As the White’s began their investigation a local resident presented himself to the new Ekaterinburg prosecutor and told a fifth hand story which had supposedly filtered it’s way to him via a former Bolshevik guard of the Ipatiev house. The story was that the entire family had been shot in the dinning room by a contingent of Lett (Baltic) guards. Apparently the execution volley had not done it’s job and the youngest Romanov daughter Anastasia survived. The enraged Letts after finding the young girl alive beat here over the head with their rifles and stabbed her 32 times with their bayonets. This story, one that was in fact riddled with inaccuracies. Fantastic as it sounded it became the first document in what would become an eleven volume evidence file complied by the White, as to what happened to the Romanov family. At this point the investigation team felt confident that the family had in all likelihood been murdered, but what had happened to the bodies? The team had dug up the Villa garden and scoured the forests but the graves were allusive. While the White investigation team did all they could to piece together what had happened in the bloodstained basement room. The trajectory of the investigation would change dramatically due to a political development. On November 17th 1918 the White Government in Omsk was overthrown in a military coup, which installed Admiral Kolchak as the new supreme ruler of White government. The new Kolchak government saw a opportunity to use the Romanov murder to their political benefit, and declared the entire family dead. Instead of allowing the investigation to run it’s course the Kolchak’s government sought to assign blame, and they knew exactly who they wanted to blame to; the Jews. The Kolchak government was extremely anti-Semitic even for the era, and generally categorized Jews and communists as one in the same. Kolchak’s government early on sought to blame the Jews for much of the misfortune that had befallen Russia. The fact that many of the Bolshevik leadership were Jews played right into the hands of the White’s propagandists. The murder of Russia’s Imperial family was just one more crime to assign to this hated minority, which the White government hoped to use to it’s political advantage. Perhaps oddly the lead investigator of the Romanov murder was a Jew, and man by the name of Sergeyev. After the change of government Sergeyev was relieved of duty, almost certainly because he was a Jew. One White officials wrote, “the investigation was in the hands of the murderer’s race”. The White governing council appointed a new investigator, Nicholas Sokolov.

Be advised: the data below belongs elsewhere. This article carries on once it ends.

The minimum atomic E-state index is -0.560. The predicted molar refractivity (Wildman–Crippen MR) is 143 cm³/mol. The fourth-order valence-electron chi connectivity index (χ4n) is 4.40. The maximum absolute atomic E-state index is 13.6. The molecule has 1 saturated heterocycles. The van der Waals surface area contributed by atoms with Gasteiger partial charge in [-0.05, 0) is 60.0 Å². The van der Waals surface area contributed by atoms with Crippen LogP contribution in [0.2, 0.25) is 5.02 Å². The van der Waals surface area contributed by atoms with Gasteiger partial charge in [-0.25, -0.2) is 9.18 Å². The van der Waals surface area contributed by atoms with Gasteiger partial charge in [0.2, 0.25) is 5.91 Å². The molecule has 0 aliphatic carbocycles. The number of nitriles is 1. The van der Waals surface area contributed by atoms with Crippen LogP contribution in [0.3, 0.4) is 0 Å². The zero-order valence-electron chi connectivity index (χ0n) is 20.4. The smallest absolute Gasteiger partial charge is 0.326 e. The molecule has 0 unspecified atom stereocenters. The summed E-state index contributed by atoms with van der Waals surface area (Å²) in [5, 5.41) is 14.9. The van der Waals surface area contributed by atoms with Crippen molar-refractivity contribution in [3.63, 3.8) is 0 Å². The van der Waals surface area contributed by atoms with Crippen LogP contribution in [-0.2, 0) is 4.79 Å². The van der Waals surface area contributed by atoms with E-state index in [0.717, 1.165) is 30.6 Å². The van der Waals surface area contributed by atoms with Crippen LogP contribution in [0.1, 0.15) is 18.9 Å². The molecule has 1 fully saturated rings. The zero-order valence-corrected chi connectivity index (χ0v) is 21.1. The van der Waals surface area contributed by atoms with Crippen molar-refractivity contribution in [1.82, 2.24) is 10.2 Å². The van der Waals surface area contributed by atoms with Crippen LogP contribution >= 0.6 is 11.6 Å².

Despite his higher ups designs to quickly find someone to blame, Sokolov did try to get to the bottom of what actually had happened to the family. He would spend the next five months investigating. Sokolov would catch a lucky break not long after his appointment with the capture of four former Ipatiev house guards. The guards were interrogated at length but their stories were full of contradictions, and all four of them claimed to have only guarded the family, not actually taken part in the murders. Sokolov was closer to the truth then he knew, as one guard in custody, Paul Medvedev was in fact one of the murderers, although he vigorously denied it under interrogation. In the interrogation conducted by none other than Sergeyev who had been asked to come back to the investigation by Sokolov, Medvedev claimed to have seen the Romanov corpses soon after the murders. Medvedev would reveal the family had in fact been murdered by 10 Letts, although he would later change his story to include two members of the Cheka (secret police) being among seven Letts who did the killing. To complicate things further Medvedev’s wife Marie under interrogation would contradict both accounts pointing the finger at her husband as being one of 12 members of the Romanov execution team. Unfortunately for the investigation Medvedev would die soon after his last interrogation, cause of death listed officially as Typhus. These contradictor stories would give raise to the myth that the Romanov’s had been murdered by a squad of faceless Letts, foreigners not Russians. The Lett myth is still commonly believed and often repeated today.
Some explanation is necessary to understand who exactly were Letts. In the Imperial era, Letts, (derived from the old German term for the region, Lettland) were understood to be ethnic Lithuanian, or Latvians from Russia’s Baltic providences. During the Russian Revolution and subsequent Civil War Letts were recruited by the Bolsheviks in large numbers as mercenaries. These so call Latvian riflemen as they became to be known were some of Lenin’s mostly loyal troops, and stood by him in the summer of 1918 when it appeared the Bolshevik regime would collapse. Some historians have argued that Lenin could not have been victorious without them. The mysterious Letts referred to by Medvedev and others are sometimes confused with these Latvian rifleman. The meaning of “Lett” would change during the Civil War in Siberia to mean almost anyone who spoke a second language. Former Austro-Hungarian as well as German POWs who found themselves stranded in Siberia during the Civil War were commonly referred to as Letts even though they were nothing of the sort.